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Saudi blogger Fouad Al-Farhan detained without Writ

Filed under: Law,World — Tags: , , , , — Paddy Wallbouncer @ 10:17 am 2008 January 7

If you live in Saudia Arabia, and you are going to say something controversial slightly off-beat about anything, you might be well advised to be wearing a futon poncho while you speak. In a report by CNN correspondent Mohammed Jamjoom explained that Fouad Al-Farhan was detained without reason for questioning by the Saudi government. Jamjoom reported that Saudi Arabian publishers have little to say about the arrest but English speaking publishers are calling for his release.

Could it be that those Arabic bloggers know Fouad is preaching a message of destruction and terrorism, criticizing the government for some sort of ineptitude, or is it that the rest of the blogging sphere in that part of the world is concerned that any support that they give might result in the same action against them?

The pen is of a little less danger to the flesh than a sword, but it’s might can still land you a cell in just about any country, if what you say borders on a call to some sort of illegal action. Is this what Fouad is responsible for? Will we ever know? The problem is the only people who could answer this question are 1.) those folk who are regular readers of his rants, or 2.) the government that has detained him for questioning.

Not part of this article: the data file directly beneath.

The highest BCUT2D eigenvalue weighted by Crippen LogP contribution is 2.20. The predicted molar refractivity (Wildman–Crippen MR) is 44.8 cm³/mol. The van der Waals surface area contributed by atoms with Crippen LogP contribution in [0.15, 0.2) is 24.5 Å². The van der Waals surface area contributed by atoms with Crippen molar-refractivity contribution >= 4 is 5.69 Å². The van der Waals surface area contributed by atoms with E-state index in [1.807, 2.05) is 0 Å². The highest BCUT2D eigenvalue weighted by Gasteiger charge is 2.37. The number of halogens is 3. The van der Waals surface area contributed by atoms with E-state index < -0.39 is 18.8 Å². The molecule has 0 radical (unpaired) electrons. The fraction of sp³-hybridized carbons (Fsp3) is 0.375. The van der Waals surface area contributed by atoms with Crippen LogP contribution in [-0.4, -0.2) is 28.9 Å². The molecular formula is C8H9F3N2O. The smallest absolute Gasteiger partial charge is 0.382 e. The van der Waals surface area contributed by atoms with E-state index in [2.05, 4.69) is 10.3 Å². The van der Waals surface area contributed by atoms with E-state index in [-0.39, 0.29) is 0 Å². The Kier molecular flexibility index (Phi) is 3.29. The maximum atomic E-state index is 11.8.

More to the core of the controversy is that Fouad has been detained without a publicly stated reason. In common law countries like the United States, the United Kingdom etc., we expect that we will know for what reason we are being held or charged. This fundamental human right is called a Writ of Habeas Corpus, and Fouad seems to have been denied this. The Saudi Arabian legal system is based on the sharia, or Islamic law. It is worrisome to believe a religious structure would deny something similar to Habeas Corpus.

Undoubtedly his messages have been taken “off-the-air” so an impartial review would be difficult. A view from his readership would be tainted; and obtaining a straight answer from the government will always be suspect. Spy movies, the CIA, and Jason Bourne teach us to expect some undermining secret plot to cover the black-hand dealings of the worlds governments, especially those that are not popularly elected.

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1 Comment

  • Wow, this futon poncho sounds like some kind of bullet proof vest or anti-gummint authority self-defense barrier that a person can wear. Can you extol more on its virtues and possibilities, or just explain what it is in a way that a person such as myself can put my limited power of cognition around it and therefore actually be able to understand it?

    Peace out!

    Comment by WhoWantsToKnow — 2008 January 12 @ 11:14 pm

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